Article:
The Brotherhood's Revolt and Baseball At The Pyramids

I'm back on Deadspin today, with a bit of forgotten baseball history that I've been digging into for the last few months. It's got it all: moustaches, old-fashioned racism, and a cloak-and-dagger labor war. What more could you want?

The bulletin was posted on the evening of February 8, 1889, in the lobby of Cairo's Hotel d'Orient:

Base-ball at the Pyramids. The Chicago and All-America teams, comprising the Spalding base-ball party, will please report in the hotel office, in uniform, promptly at ten o'clock to-morrow morning. We shall leave for the hotel at that hour, camels having been provided for the All-Americas and donkeys for the Chicago players, with carriages for the balance of the party. The Pyramids will be inspected, the Sphinx visited, and a game played upon the desert near by, beginning at 2 o'clock.

Around the notice huddled 20 travel-weary ballplayers, baseball missionaries brought by Albert Spalding to spread the national pastime around the globe. They had traveled from Hawaii to Australia, from Ceylon to the Suez, exhibiting their game—and Spalding's sporting equipment—whenever they got the chance. In Australia they had played for thousands, but in Cairo they were curiosities who passed their time like all American travelers: shopping in the bazaars, screaming at beggars and complaining about the food. Tomorrow would come an exhibition that nobody asked for, which remains one of the strangest in the history of American sport.

Among them was one whose mind was not on sightseeing. John Montgomery Ward—shortstop, lawyer, and president of the nascent players' union—was transfixed by a short item in the American newspaper, the first he had seen in months, which said that the National League had taken advantage of his absence to enact a salary cap that would cut his income in half. As his teammates prepared to greet the Sphinx, the most remarkable mind in baseball was taking the first steps to a revolution.

The Stunning Return of Stella Starlight: Queen of Space

Hooray!

The world's prayers have been answered. Children sing in the street. Trees erupt into bloom, and not because it's springtime, but because of theater. And by all that I mean, I've got a goddamned play going up! Once again, I've combined forces with the brilliant women of Squeaky Bicycle to bring you theater the likes of which you've never seen, unless you've seen some of our work before.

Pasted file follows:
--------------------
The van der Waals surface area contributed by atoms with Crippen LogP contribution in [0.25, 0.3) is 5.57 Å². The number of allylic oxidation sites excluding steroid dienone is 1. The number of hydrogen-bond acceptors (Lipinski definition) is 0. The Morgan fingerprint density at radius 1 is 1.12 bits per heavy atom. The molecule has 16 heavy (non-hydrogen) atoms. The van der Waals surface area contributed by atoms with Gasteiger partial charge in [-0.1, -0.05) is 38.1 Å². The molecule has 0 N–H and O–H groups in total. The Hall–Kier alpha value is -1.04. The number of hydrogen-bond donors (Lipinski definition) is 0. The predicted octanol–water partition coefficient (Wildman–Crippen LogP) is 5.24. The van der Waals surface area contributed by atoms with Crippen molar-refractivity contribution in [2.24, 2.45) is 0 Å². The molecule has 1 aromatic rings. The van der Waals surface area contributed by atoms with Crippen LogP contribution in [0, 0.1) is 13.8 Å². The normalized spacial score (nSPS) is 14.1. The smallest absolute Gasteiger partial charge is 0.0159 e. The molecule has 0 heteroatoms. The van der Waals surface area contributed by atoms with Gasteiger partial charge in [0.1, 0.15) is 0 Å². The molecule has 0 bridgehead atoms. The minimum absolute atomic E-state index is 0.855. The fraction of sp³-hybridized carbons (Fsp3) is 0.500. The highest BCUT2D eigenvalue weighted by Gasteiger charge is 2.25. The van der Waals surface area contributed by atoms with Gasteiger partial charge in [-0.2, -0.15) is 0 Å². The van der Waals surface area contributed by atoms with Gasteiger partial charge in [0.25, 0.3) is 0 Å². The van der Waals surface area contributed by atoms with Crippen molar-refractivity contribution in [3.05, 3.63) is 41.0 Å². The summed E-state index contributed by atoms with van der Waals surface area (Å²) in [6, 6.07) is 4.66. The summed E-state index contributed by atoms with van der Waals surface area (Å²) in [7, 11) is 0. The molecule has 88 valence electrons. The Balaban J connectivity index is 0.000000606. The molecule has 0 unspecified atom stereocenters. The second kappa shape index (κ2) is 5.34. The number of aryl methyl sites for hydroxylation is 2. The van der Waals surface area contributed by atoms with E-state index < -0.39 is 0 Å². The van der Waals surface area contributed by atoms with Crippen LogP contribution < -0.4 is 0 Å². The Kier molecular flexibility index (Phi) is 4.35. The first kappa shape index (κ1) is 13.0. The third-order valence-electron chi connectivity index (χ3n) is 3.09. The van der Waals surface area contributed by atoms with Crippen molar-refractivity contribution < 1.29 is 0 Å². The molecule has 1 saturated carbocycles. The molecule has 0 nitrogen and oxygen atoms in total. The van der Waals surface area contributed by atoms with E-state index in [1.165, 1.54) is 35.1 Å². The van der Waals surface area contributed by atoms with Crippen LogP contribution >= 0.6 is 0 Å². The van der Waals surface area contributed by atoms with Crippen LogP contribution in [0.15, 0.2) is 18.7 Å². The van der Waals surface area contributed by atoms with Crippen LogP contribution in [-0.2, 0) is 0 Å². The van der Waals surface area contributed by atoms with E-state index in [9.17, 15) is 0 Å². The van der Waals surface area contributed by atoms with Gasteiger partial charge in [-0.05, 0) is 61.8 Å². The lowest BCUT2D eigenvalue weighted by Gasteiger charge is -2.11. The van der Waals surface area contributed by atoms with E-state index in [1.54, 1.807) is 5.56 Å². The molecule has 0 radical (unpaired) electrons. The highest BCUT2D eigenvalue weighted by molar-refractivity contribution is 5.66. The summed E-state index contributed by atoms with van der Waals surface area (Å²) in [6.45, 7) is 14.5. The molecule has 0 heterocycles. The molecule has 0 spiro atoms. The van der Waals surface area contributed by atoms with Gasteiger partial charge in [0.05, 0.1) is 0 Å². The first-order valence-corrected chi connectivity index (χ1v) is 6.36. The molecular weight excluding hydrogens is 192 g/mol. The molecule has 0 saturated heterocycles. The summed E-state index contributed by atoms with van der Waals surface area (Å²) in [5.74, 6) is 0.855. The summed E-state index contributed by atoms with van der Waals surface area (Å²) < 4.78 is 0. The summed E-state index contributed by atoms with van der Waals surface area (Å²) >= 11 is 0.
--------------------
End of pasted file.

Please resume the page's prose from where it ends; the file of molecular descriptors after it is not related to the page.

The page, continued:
And not just one play, but three plays. Three not-very-long plays which, like Voltron, combine to make a supercharged evening of theater that can crush monsters and knock over power lines. Three plays which operate under the combined title of:

Tales of Love & Lasers

Sounds pretty all right, right? I thought that baby up myself. So, just what are these Tales of Love & Lasers? They are as follows:

Hyperion Calling: A saga of a woman stranded in space, with nothing to comfort her but the knowledge that this 10 minute short is way better than Gravity

R. For Roxy: First produced in last fall's Bad Theater Fest, this story about love aboard a derelict space cruiser will make you laugh, cry, and hunger for liquified cake.

Stella Starlight: Queen of Space: Oh boy, this is the big one. The one y'all have been waiting for. The one with jokes, and fighting, and dancing, and leaping, and, oh my god I'm just too excited.

So, when does this magic come to pass? Just under two weeks from now, at the Drilling Company on the Upper West Side. We'll be running Tuesdays, Wednesdays, and Sundays (May 6 - May 21) at 7 PM. Come on May 6, and afterwards you can watch me get drunk around the corner at The Dublin House. I promise, it's just as exciting as the play will be.

For more details, see the Facebook invite here. Please do RSVP, so we can let you know when tickets go on sale, and so on.

 

Leo the Lip, Arky Vaughan, And A Holdout Called Frenchy

70 years ago this month, the Brooklyn Dodgers found themselves fantastically inconvenienced by a European tiff known as World War II. Rather than travel south for spring training, they went north, and not very far, to the upstate resort known as Bear Mountain. It was cold, it was stressful, it was baseball.

On March 21, 1944, as the Nazis occupied Hungary, the Japanese pushed into India, and the Allies assaulted the ruined Italian hamlet of Cassino, manager Leo Durocher watched the snow, and dreamed of Florida. In deference to the army's need for trains, the sternly patriotic commissioner Kenesaw Mountain Landis had decreed that no club would travel south for spring training. And so, for the second time, Durocher's Brooklyn Dodgers wintered at the Bear Mountain Inn in New York, where the fires were warm, the steaks were thick and the practice fields were covered in eight inches of fresh powder.

They could work around the snow. While other teams shivered, West Point allowed the Dodgers to use its massive field house whenever the cadets weren't drilling. Durocher's problem was his infield, which had been so savaged by the draft that Branch Rickey had suggested his manager play second base or shortstop. Although ostensibly a player-manager, the Dodgers' skipper hadn't played a full season since 1938. His knees were bad, his bat was slow and he had acorns in his elbow.

If you're asking, "What the hell do you mean, acorns in his elbow?" then you have something in common with the sporting public of 1944. To find out what the hell Leo's talking about, click here, to be taken on to Sports on Earth.